Recent developments in machine learning have enabled automated speech-recognition technologies, such as Siri, to learn the world’s uncommon languages, which lack the enormous volume of transcribed speech required to train algorithms. However, these methods are frequently too complicated and costly to be broadly used.
Researchers from MIT, National Taiwan University, and the University of California, Santa Barbara, have developed a simple technique that minimizes the complexity of a sophisticated speech-learning model, allowing it to run more efficiently and achieve higher performance.
Their method entails deleting unneeded components from a standard but complex speech recognition model and then making slight tweaks to recognize a given language. Teaching this model an unusual language is a low-cost and time-efficient process because only minor adjustments are required once the larger model is trimmed down to size.
The researchers used Wave2vec 2.0, a sophisticated neural network that has been pretrained to learn basic speech from raw audio. Since it is a self-supervised learning model, it learns to recognize a spoken language after being fed a lot of unlabeled speech. Only a few minutes of transcribed speech are required for the training process. This opens up the possibility of voice recognition for rare languages with limited transcribed speech, such as Wolof, which 5 million people speak in West Africa.
However, because the neural network has around 300 million individual connections, training on a given language demands a lot of processing resources.
The researchers wanted to improve the network’s efficiency by pruning it. This involves eliminating connections that aren’t required for a given task, in this study, language learning. They trained the subnetwork with a limited amount of labeled Spanish audio and then again with French speech, a technique known as fine-tuning, after pruning the complete neural network to generate a smaller subnetwork.
Because these two models are fine-tuned for distinct languages, one would anticipate them to be highly different. Surprisingly, the researchers found that these models have remarkably comparable pruning patterns. There is a 97 percent overlap between French and Spanish.
They tested ten languages, ranging from Romance languages such as Italian and Spanish to languages with entirely distinct alphabets, such as Russian and Mandarin. The end result was the same: all of the fine-tuned models had a lot of overlap.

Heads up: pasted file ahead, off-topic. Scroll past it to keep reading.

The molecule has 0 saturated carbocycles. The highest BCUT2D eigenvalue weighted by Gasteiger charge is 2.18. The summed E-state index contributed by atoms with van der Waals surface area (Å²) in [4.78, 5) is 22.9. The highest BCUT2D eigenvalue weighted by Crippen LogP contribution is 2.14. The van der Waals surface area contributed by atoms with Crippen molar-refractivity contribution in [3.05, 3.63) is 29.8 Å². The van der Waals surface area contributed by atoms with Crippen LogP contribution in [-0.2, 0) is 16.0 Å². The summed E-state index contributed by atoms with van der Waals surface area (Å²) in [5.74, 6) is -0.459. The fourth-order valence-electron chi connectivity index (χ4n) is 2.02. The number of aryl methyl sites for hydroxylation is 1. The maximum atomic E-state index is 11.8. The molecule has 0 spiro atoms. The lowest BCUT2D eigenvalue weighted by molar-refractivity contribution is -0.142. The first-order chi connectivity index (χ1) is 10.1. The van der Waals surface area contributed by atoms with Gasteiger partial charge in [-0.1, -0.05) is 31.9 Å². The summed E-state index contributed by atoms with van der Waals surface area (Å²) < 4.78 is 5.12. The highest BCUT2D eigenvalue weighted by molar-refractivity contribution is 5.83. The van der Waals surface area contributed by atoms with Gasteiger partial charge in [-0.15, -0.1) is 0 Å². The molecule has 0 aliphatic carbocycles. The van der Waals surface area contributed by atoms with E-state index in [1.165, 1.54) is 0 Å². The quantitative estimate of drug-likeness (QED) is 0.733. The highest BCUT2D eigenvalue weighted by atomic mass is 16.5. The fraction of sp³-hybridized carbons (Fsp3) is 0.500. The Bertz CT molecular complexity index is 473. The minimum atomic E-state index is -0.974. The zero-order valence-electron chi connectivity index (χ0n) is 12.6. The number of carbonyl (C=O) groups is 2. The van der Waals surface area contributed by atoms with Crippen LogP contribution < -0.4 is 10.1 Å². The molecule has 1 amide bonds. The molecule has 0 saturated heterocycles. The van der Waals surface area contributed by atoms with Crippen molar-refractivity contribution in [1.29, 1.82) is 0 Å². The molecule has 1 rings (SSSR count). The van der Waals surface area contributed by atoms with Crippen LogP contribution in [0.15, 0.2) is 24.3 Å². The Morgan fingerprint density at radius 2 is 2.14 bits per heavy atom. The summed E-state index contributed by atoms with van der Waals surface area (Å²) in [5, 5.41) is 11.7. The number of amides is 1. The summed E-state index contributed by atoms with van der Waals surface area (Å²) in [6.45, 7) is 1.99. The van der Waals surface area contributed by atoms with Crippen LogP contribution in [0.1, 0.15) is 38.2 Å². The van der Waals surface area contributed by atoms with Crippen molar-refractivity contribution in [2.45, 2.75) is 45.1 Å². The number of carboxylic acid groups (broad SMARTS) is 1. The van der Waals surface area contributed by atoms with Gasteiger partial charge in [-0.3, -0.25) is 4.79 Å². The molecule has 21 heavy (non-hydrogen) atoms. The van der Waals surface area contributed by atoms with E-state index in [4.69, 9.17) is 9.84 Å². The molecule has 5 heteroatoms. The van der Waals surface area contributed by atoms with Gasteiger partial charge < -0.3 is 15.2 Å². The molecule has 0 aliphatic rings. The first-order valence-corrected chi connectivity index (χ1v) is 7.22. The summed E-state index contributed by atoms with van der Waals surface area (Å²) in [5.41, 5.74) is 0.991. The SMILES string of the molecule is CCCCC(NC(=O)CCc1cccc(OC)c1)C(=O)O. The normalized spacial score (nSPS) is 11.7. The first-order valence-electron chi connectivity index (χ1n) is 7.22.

Inspired by their unique observation (Prune, Adjust, and Re-Prune), they suggest PARP (Prune-AdjustRe-Prune), a simple strategy to improve the efficiency and performance of the neural network.
A pretrained voice recognition neural network, such as Wave2vec 2.0, is pruned in the first stage by deleting superfluous connections. The resulting subnetwork is then tuned for a specific language and pruned again in the second stage. Connections that had been eliminated are permitted to develop again in this second step if they are essential for that language.
The model only needs to be fine-tuned once rather than several times. This is made possible because the connections are allowed to grow back during the second stage resulting in a significant reduction in computational power.
The researchers compared PARP to other popular trimming approaches and discovered that it surpassed them all in terms of voice recognition. According to findings, their approach worked very effectively when there was only a small amount of transcribed speech to train on.
The results also suggest that PARP can build a single smaller subnetwork that can be fine-tuned for ten languages at once, removing the need to prune separate subnetworks for each language and potentially lowering the cost and time required to train these models.
Because self-supervised learning (SSL) is transforming the field of voice processing, reducing the size of SSL models without sacrificing performance is a critical research direction. PARP achieves this breakthrough by reducing the size of the SSL models while also improving recognition accuracy. The researchers would like to employ PARP in text-to-speech models in the future and explore if their technique may increase the efficiency of other deep learning networks.